Teens love vampires! Er… books about vampires. Why not get them interested in the original fang-fest by pointing them toward Bram Stoker’s Dracula blogged in real time. It started May 3rd, so they only have to catch up a little bit.dracula

Seven Star Productions already has the first draft of a screenplay in the works for Carrie Ryan’s The Forest of Hands and Teeth, “a zombie thriller set in colonial times.” Read Ryan’s reaction to the news about film rights here. Warning: much use of the word “squee” involved.

Should libraries stock graphic novels? Do these books promote the love of learning, or do they take interest away from more challenging literature? Krista McKenzie weighs in on YALSA’s site.the dark planet

The Dark Planet, the final book in Patrick Carman’s Atherton trilogy, is out now! A mad scientist’s puzzling plan is finally revealed, and Edgar finds out the true purpose of “the mysterious satellite world of Atherton.” Haven’t read the other books in the series? You can enter to win the entire trilogy here.

Writers: think your book got the worst review ever? Wallow in your misery by posting the review on this blog and inviting readers to decide if it really is the Worst. Review. Ever. Actually, you might feel better after reading all the scathing reviews of other people’s books.twitter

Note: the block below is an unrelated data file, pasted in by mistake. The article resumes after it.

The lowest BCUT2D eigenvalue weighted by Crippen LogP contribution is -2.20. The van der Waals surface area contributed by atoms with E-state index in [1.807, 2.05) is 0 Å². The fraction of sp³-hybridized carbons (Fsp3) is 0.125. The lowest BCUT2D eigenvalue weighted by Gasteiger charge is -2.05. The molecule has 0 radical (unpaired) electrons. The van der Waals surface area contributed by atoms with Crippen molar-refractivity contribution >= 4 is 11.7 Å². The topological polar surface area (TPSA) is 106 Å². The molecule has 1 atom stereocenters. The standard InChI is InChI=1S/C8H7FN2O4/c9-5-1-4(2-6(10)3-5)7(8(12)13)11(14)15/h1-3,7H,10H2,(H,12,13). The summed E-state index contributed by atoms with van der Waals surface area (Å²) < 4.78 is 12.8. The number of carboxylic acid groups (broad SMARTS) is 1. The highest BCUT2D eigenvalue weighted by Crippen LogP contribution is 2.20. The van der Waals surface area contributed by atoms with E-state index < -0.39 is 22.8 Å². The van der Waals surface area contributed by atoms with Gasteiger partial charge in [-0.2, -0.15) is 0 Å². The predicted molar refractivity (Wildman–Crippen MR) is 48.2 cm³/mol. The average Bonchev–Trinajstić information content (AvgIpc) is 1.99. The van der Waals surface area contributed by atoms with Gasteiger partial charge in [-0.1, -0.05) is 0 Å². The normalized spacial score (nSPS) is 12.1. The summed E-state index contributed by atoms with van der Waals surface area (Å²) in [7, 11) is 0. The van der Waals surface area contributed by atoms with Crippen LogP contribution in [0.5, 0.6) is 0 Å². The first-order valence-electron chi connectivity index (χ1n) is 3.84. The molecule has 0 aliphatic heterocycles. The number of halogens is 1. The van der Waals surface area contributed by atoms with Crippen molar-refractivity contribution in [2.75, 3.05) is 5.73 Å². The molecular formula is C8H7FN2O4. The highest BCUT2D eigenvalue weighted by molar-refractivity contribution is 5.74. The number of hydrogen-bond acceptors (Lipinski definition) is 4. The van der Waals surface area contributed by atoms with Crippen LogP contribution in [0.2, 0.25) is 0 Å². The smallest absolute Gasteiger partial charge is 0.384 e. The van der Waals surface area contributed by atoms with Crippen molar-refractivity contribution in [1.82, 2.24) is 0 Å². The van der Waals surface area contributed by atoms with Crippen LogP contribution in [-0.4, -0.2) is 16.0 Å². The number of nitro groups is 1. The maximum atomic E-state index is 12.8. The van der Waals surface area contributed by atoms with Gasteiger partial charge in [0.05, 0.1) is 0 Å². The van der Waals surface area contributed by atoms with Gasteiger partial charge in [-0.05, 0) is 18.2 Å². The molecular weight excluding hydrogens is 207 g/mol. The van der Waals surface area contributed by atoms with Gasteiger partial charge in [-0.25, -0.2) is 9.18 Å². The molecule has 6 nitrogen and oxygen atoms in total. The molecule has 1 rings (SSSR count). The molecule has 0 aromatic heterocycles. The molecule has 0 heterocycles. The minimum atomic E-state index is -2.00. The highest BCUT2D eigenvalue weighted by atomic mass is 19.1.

Odds are, you recently joined Twitter. (Am I right??) If you don’t know who to follow, check out this list of 100+ Best Authors on Twitter–sixteen of whom write for young readers and thrity-four of whom write specualtive fiction. These authors, including Laurel Snyder and Anne Mazer, “carry on a conversation with their followers and present information they might find valuable.”

cheryliconParker Peevyhouse never thought Dracula would buy into the blogging craze.

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Right Now in Speculative Fiction

Today marks the start of Flycon 2009, an online worldwide convention where different aspects of speculative fiction will be discussed in realtime. Check out this panel on “When in YA not for YAs?” at 9am Pacific time (noon Eastern) TODAY. The schedule for lots of other panels can be found here.

The New York Times has decided to take comics seriously–they’ve created a Graphic Books Best Seller list. Coming in at #1 on the hardcover list: Starman Omnibus, Vol. 2 by James Robinson and Tony Harris (DC Comics). And #1 on the softcover list, predictably: Watchmen by Alan Moore and Dave Gibbons (DC Comics).

Teachers! Do you know teens who couldn’t put down Suzanne Collins’s The Hunger Games?  They might want to enter this essay contest for a chance to have lunch with Collins and her editors in New York City. The winner and 100(!) runners up will also receive an ARC of the much-anticipated sequel, Catching Fire, which releases in September 2009. The contest runs from March 16 to May 15.

Tonight at 11:59pm our Friday the 13th Giveaway closes! Leave a comment on this post (telling us what you’d like to see on The Spectacle) in order to be entered to win The Graveyard Book and an advance reader’s copy of The Farwalker’s Quest.

cherylicon Parker Peevyhouse wishes she were a teen so she could get her hands on an ARC of Catching Fire.